Israeli dance artists Atalya Baumer and Tamar Mayzlish speak with Dayita Nereyeth about making work in Bangalore, a foreign place.
Dayita: Can you tell me a little bit about the work you are currently making?
Atalya: This is really just a work-in-progress, so I think we should talk about the process. We don’t yet know how it’s going to look. It started more than six months ago, when I was in Bangalore and Tamar was in Israel. We were talking on the phone and communicating a lot, especially with regard to our work and our art. We have known each other for many years—we studied together. And we started to think about this concept of the way we communicate with each other through some barrier because of physical distance. We would communicate through phone or Whatsapp or Skype. We initially started with that concept.
Tamar: We also just had a will to work together. I heard a lot of stories about Atalya living here, in Bangalore. I was very curious about it and I could only imagine it. The connection between Israel and India is something very general that makes us want to work together.
A: Tamar was very keen on peeking into my life here. At the same time, I was very interested in presenting my life to people in Israel. We started communicating through videos. I would create some material and send it to her. She would make something out of it and send it to me. It was kind of a question-and-answer format. What we wanted to research was mainly how we interpreted each other’s work.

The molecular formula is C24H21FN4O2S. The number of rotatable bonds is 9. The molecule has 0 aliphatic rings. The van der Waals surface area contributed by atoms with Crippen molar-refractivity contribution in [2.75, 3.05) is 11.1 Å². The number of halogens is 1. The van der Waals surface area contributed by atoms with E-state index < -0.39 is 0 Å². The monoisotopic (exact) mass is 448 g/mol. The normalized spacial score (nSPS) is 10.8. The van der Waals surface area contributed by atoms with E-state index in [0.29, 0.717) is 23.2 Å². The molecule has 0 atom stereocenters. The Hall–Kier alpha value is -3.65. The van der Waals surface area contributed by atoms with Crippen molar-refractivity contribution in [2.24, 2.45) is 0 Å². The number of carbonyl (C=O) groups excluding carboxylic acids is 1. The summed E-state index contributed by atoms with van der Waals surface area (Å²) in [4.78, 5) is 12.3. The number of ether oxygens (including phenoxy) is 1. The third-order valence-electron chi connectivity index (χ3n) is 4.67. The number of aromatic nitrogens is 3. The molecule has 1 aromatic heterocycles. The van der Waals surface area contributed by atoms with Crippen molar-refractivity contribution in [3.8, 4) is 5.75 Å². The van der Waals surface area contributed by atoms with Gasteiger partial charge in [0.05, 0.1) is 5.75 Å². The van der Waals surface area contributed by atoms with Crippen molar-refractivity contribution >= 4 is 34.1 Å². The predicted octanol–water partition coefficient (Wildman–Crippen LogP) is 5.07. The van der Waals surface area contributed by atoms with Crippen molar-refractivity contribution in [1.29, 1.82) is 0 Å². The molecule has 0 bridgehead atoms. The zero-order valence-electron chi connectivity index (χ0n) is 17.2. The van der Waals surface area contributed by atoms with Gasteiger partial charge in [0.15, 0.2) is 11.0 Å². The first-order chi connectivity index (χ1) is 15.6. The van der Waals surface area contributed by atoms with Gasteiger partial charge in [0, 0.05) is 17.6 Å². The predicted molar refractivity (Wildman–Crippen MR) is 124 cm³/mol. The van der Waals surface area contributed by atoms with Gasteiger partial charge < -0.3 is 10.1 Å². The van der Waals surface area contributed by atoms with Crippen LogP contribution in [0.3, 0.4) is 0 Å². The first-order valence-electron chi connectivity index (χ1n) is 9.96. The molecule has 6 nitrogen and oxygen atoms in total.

T: It became a question of “what was left of it?”. I always miss something if she films from a specific angle. Or there’s a little bit of sun in the studio so I don’t see something. Or I talk on the phone and there is a bad connection so I don’t hear a bit. So it goes through a lot of questions and answers, and finally what is left becomes interesting.